Let’s start off by introducing this well rounded autodidact, Aaron Feaver. You will be hearing his name from time to time. As he has been a nomadic world traveler finally landing in the heart of Los Angeles, the city of angels. His work is progressive, warm, inviting, but also fashion forward. We’ve had the opportunity to track him down and learn a little more about the man behind the lens.
Interview with Aaron Feaver
Aaron, you have had lived a very nomadic life growing up. Where have you lived and how have those places affected your artistic perspective?
My family moved around a lot; we lived in France for a while, and then in Cameroon, as well as half a dozen states in the US. Travel is the most amazing thing…seeing the way different people live, with different perspectives and standards of beauty.
Before the launch of your photography career, you were pursuing a career in interactive design and development. Why did you switch gears and dive into photography full time?
I’ve always been interested in photography…my dad had an old Canon camera he kept in a metal padded briefcase with a few lenses, and he’d use it to take family pictures, pictures of our trips, stuff like that. I was fascinated by all the dials and levers, all the mechanical geekery of it.
Later I paid my way through college working at a little mom ‘n pop camera store in Portland, Oregon. This was the 90s, before digital photography had become mainstream, and our shop specialized in repairing professional camera gear…Hasselblad’s, large format, professional Polaroids, etc. Part of my job was testing out all the cameras after they were repaired, so I learned how to use every possible kind of camera.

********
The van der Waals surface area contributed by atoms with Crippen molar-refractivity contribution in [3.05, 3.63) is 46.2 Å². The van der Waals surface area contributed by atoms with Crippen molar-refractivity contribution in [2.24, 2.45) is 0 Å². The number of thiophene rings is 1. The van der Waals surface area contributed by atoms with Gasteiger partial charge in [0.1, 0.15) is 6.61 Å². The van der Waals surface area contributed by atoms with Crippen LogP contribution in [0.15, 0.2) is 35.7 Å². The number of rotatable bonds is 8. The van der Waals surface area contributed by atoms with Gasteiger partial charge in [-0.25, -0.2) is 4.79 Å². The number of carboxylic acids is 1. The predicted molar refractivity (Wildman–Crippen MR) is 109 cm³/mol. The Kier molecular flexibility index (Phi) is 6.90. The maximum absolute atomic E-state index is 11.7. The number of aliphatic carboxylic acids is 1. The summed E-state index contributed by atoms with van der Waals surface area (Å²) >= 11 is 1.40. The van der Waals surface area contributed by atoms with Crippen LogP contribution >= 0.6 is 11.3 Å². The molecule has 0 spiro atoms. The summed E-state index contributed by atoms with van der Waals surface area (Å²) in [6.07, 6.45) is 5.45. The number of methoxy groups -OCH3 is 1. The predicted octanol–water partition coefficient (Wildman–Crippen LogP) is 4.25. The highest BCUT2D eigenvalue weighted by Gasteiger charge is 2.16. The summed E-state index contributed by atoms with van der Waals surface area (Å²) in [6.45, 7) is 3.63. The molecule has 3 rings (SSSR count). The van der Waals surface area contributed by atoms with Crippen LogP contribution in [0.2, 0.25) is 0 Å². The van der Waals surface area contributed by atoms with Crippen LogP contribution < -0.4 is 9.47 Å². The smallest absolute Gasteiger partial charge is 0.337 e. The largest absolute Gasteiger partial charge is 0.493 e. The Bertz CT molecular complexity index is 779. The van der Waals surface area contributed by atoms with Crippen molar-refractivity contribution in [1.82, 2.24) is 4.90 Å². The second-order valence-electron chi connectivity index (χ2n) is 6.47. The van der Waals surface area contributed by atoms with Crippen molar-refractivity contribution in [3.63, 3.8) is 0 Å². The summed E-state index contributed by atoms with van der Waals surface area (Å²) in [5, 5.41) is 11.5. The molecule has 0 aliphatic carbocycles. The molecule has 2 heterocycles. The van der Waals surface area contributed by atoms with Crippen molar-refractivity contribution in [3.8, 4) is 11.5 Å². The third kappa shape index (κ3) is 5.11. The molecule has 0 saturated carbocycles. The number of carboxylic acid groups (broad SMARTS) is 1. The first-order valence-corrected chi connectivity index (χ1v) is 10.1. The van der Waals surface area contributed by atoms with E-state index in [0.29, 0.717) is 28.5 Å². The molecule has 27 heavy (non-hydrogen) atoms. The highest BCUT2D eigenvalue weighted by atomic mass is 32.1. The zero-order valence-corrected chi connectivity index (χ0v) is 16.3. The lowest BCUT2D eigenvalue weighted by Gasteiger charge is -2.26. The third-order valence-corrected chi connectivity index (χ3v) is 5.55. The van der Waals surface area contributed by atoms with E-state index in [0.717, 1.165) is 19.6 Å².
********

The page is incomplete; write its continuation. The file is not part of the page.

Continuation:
I never thought about photography as a career until I was working as a web designer at a little studio in Venice, California, 5 or 6 years ago, when I started getting interested in the world of fashion photography. I’d never gotten much satisfaction out of (or been very good at) the landscapes and still life’s I’d been taking pictures of, but here was a whole new subject…people…that I thought would be endlessly engaging.
Did you assist another photographer when getting started, or are you completely self taught?
I never assisted anybody, for better or for worse. Assistants, you know…they know their shit. I’ve always been envious of them, since they can set up lighting so easily, they know what all the equipment is called…I don’t know any of that stuff; I’m always faking it. I’ve learned a ton from my assistants, but I don’t use them as much as I should. I’m so used to setting up everything myself, delegating still feels weird.
I read a lot of books on technique and composition when I was starting out, but mostly I studied other photographers’ work. Helmut Newton, Paolo Roversi, Peter Lindbergh, etc. The first fashion photos I took were just copies of their work. I’d see a Paolo Roversi photo and think, how did he get that light, that texture, etc., and then try to copy it. Eventually you see how they did it, more or less, and you can take that knowledge and branch out in your own direction.